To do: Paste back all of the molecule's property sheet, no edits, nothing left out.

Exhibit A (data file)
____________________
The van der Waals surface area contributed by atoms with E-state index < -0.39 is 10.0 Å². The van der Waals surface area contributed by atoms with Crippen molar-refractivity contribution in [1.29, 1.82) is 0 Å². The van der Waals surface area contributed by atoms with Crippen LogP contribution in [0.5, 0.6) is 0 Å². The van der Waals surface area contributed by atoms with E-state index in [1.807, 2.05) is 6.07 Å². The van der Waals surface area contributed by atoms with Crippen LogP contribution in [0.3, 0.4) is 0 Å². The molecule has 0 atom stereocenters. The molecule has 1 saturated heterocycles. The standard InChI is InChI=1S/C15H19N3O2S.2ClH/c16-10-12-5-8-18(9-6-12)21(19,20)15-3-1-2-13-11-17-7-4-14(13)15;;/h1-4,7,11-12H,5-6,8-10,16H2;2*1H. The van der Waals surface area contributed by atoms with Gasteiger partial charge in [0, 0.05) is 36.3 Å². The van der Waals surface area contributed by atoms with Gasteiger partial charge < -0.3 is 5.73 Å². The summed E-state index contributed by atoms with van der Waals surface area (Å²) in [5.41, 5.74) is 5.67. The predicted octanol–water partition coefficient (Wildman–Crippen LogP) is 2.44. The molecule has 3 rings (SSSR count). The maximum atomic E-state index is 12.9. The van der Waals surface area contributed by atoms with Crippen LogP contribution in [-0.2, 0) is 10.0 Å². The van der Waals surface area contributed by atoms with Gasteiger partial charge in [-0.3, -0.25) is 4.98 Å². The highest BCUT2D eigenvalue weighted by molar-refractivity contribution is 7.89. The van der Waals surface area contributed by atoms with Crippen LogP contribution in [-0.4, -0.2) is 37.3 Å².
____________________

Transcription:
The van der Waals surface area contributed by atoms with E-state index < -0.39 is 10.0 Å². The van der Waals surface area contributed by atoms with Crippen molar-refractivity contribution in [1.29, 1.82) is 0 Å². The van der Waals surface area contributed by atoms with Crippen LogP contribution in [0.5, 0.6) is 0 Å². The van der Waals surface area contributed by atoms with E-state index in [1.807, 2.05) is 6.07 Å². The van der Waals surface area contributed by atoms with Crippen LogP contribution in [0.3, 0.4) is 0 Å². The molecule has 0 atom stereocenters. The molecule has 1 saturated heterocycles. The standard InChI is InChI=1S/C15H19N3O2S.2ClH/c16-10-12-5-8-18(9-6-12)21(19,20)15-3-1-2-13-11-17-7-4-14(13)15;;/h1-4,7,11-12H,5-6,8-10,16H2;2*1H. The van der Waals surface area contributed by atoms with Gasteiger partial charge in [0, 0.05) is 36.3 Å². The van der Waals surface area contributed by atoms with Gasteiger partial charge < -0.3 is 5.73 Å². The summed E-state index contributed by atoms with van der Waals surface area (Å²) in [5.41, 5.74) is 5.67. The predicted octanol–water partition coefficient (Wildman–Crippen LogP) is 2.44. The molecule has 3 rings (SSSR count). The maximum atomic E-state index is 12.9. The van der Waals surface area contributed by atoms with Crippen LogP contribution in [-0.2, 0) is 10.0 Å². The van der Waals surface area contributed by atoms with Gasteiger partial charge in [-0.3, -0.25) is 4.98 Å². The highest BCUT2D eigenvalue weighted by molar-refractivity contribution is 7.89. The van der Waals surface area contributed by atoms with Crippen LogP contribution in [-0.4, -0.2) is 37.3 Å².